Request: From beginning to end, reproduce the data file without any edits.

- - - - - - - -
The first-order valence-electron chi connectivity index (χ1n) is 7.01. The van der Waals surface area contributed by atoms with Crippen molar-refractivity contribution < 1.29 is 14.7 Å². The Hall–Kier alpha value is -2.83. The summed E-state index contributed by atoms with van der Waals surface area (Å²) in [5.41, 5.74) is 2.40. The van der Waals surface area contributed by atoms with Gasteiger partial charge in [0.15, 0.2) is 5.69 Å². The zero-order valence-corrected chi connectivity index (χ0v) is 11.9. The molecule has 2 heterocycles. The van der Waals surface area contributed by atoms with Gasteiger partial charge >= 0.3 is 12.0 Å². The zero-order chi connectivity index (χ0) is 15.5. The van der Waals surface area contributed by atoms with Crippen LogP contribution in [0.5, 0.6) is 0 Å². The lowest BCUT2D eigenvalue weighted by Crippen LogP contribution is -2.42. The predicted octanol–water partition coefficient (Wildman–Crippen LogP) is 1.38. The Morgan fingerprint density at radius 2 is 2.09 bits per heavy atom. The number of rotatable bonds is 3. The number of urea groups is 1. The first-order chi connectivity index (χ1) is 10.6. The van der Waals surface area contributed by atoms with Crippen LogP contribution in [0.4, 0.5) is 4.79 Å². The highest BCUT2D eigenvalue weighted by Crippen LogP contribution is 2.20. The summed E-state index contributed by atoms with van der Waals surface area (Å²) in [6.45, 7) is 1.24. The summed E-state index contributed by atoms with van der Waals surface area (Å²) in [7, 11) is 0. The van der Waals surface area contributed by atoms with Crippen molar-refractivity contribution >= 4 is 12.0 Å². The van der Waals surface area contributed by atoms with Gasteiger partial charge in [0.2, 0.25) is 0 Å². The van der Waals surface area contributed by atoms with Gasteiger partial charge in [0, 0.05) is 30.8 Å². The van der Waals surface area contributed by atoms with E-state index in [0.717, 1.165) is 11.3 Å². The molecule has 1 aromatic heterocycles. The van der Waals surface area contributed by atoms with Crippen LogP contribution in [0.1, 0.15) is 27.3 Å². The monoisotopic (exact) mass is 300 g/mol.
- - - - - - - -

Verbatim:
The first-order valence-electron chi connectivity index (χ1n) is 7.01. The van der Waals surface area contributed by atoms with Crippen molar-refractivity contribution < 1.29 is 14.7 Å². The Hall–Kier alpha value is -2.83. The summed E-state index contributed by atoms with van der Waals surface area (Å²) in [5.41, 5.74) is 2.40. The van der Waals surface area contributed by atoms with Gasteiger partial charge in [0.15, 0.2) is 5.69 Å². The zero-order valence-corrected chi connectivity index (χ0v) is 11.9. The molecule has 2 heterocycles. The van der Waals surface area contributed by atoms with Gasteiger partial charge >= 0.3 is 12.0 Å². The zero-order chi connectivity index (χ0) is 15.5. The van der Waals surface area contributed by atoms with Crippen LogP contribution in [0.5, 0.6) is 0 Å². The lowest BCUT2D eigenvalue weighted by Crippen LogP contribution is -2.42. The predicted octanol–water partition coefficient (Wildman–Crippen LogP) is 1.38. The Morgan fingerprint density at radius 2 is 2.09 bits per heavy atom. The number of rotatable bonds is 3. The number of urea groups is 1. The first-order chi connectivity index (χ1) is 10.6. The van der Waals surface area contributed by atoms with Crippen LogP contribution in [0.4, 0.5) is 4.79 Å². The highest BCUT2D eigenvalue weighted by Crippen LogP contribution is 2.20. The summed E-state index contributed by atoms with van der Waals surface area (Å²) in [6.45, 7) is 1.24. The summed E-state index contributed by atoms with van der Waals surface area (Å²) in [7, 11) is 0. The van der Waals surface area contributed by atoms with Crippen molar-refractivity contribution >= 4 is 12.0 Å². The van der Waals surface area contributed by atoms with Gasteiger partial charge in [0.2, 0.25) is 0 Å². The van der Waals surface area contributed by atoms with Gasteiger partial charge in [0, 0.05) is 30.8 Å². The van der Waals surface area contributed by atoms with E-state index in [0.717, 1.165) is 11.3 Å². The molecule has 1 aromatic heterocycles. The van der Waals surface area contributed by atoms with Crippen LogP contribution in [0.1, 0.15) is 27.3 Å². The monoisotopic (exact) mass is 300 g/mol.